Expensify’s CEO David Barrett has an accounting problem
It isn’t the number of hours you work, but what you accomplish
Expensify’s CEO, David Barrett has an accounting problem. He thinks that number of hours worked is a great way to judge work ethic. In fact, his first post started kind of strong, but his follow up degraded into the kind of thing that points at two basic problems: an accounting problem and a project management problem.
We ditched expense reports some time ago and started using Expensify. It is a great service that allows you to scan your receipts with your phone, they are automatically read in (OCR/ICR) and basically your expense report is done for you. It has never been a perfect service by any stretch of the imagination, but it has been a good service, allowing us to never staple receipts to paper or fill out a spreadsheet. This is important if you work with other vendors and want to make sure you are reimbursed and paid as soon as possible.
Expensify has had some “gee didn’t you know better” kind of engineering problems. They set up this very operational system on an old school RDBMS using old school replication technology. It didn’t scale. Frankly they should have known better.
Now it turns out they think this graph...
and this whole business of “crunch time” is normal, desirable or good. In my mind it indicates a project management problem. Why are there these crazy workdays? What did you fail at that caused a crunch time?
Moreover the idea that you can just “measure” work ethic by hours per week and that anyone not averaging 50 isn’t really making it causes some interesting side effects. The exact opposite of what he’s after, good people who want to do good things and make a difference will leave, people who are good at “looking” like they work hard will stay. They’ll be there the full 50 and then some! Working hard and hopefully billing you by the hour. In the end, the actual output won’t be that great.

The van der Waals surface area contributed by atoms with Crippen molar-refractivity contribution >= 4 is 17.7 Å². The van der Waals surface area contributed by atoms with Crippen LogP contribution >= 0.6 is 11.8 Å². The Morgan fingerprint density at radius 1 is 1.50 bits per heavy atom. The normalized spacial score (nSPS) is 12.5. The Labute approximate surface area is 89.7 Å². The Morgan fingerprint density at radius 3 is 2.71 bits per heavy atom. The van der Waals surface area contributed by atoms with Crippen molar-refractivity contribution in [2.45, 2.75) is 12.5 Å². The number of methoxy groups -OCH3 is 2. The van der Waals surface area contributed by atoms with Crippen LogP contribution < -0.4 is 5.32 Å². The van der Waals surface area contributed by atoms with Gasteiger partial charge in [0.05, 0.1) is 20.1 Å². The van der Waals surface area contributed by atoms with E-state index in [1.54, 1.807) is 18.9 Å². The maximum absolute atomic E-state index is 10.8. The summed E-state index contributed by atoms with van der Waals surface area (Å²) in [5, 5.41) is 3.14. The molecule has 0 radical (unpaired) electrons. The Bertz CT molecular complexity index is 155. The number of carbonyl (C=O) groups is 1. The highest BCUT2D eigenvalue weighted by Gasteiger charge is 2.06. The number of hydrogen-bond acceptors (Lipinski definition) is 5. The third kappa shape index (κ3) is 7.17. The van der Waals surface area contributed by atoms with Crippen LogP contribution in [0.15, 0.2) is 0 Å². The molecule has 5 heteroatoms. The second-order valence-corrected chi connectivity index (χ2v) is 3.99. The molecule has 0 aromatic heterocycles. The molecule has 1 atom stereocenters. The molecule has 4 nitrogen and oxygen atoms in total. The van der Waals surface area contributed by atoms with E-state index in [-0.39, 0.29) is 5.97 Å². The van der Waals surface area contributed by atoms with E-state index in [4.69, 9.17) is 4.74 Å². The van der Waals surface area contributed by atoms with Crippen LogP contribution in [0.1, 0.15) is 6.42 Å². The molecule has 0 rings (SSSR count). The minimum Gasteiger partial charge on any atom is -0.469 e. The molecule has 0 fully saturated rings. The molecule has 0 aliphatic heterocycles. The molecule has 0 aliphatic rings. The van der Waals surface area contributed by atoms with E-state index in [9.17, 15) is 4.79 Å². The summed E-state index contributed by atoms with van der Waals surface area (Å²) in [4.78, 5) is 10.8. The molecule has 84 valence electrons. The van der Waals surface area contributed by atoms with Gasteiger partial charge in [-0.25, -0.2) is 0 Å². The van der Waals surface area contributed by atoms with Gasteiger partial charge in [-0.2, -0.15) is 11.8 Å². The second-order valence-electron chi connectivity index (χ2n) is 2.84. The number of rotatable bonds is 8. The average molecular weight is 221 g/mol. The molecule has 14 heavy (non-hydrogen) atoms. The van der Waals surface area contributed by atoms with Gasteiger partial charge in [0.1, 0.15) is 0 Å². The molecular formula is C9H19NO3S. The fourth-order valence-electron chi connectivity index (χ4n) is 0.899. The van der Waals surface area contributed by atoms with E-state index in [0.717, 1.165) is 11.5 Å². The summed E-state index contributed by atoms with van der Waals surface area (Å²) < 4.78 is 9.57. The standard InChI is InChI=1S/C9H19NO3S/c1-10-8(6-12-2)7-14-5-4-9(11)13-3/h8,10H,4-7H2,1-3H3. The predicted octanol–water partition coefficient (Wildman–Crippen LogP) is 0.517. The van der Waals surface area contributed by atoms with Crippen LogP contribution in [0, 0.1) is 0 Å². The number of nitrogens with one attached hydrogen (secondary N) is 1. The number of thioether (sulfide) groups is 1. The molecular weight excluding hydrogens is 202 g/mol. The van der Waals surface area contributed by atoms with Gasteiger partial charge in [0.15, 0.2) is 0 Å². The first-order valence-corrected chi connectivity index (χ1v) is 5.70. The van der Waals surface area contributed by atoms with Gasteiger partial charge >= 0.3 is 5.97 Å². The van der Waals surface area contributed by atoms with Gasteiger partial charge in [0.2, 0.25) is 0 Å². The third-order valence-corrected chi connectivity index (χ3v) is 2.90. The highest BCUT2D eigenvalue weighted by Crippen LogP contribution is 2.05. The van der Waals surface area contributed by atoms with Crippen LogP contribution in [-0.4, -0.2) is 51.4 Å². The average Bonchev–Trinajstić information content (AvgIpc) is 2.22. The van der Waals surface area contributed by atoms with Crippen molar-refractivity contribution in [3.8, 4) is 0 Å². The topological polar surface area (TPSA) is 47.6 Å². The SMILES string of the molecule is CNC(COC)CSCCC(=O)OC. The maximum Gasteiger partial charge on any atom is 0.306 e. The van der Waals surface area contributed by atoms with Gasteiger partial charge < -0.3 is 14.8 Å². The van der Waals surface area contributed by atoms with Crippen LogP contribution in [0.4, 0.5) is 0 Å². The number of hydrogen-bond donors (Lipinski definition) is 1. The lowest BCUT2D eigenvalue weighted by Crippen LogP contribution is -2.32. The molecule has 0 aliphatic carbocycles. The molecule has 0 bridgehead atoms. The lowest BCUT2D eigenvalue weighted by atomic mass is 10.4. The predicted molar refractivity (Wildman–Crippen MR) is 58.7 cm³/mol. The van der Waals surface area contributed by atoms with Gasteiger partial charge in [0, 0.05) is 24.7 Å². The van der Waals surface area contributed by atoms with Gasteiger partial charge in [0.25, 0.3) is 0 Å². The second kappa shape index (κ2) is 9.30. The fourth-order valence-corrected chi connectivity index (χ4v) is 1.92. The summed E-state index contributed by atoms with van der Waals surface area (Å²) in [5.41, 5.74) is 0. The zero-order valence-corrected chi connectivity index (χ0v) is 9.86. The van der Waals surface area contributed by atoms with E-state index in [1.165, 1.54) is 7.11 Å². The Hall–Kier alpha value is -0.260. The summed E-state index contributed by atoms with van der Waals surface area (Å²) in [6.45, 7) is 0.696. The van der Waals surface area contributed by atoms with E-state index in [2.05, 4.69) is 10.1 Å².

There is a basic accounting problem. The problem is intensity. Some people work at a constant intensity and are burnt out by 3p, take a coffee and stretch it to 5. Some people work at variable levels of intensity. They spike at maximum productivity and then sometime later barely register as conscious. Taking mere hours as a judge of work ethic rather than, I dunno, work accomplished and whether you’re the first to jump on a problem or the first to yell “not it” seems completely wrong to me.
The trouble is their systems that help you judge outcomes. That is a basic project management function of sorts. It is much much easier to judge “presence." Many of the most important things are difficult to measure and account for. Some things you know when you see it, highly engaged employees who are not only capable, but take ownership in the company and what you do. With better project management, Expensify might be able to smooth out that wave and have less intense peaks and valleys. They might also get some better productivity metrics than hours worked.
It is easy to lose sight of things as CEO. It is easy to say things like “But at the same time, I do want everyone to work 50 hours/wk. I’ve generally maintained at least that for years, so I know it can be done,” but at the same time it is your company. You are measuring others against your intensity and such. Moreover it is EASIER to consistently work 50/h a week as Manager, CEO or president than it is for your average coder. You get to context switch more frequently and there are always tasks that require less intensity that you can swap between.
I don’t know that you should really set such a bar. If someone is working 35/h a week and getting all their work done, fully engaged and doing a bang up job, then great! If someone is spending 50/h mostly reading Hacker News but not engaging in the company, well then... you get the picture. You need people who are fully engaged and productive. You need people with the lights on. The number of hours is arbitrary if the work gets done...unless you’re billing by the hour.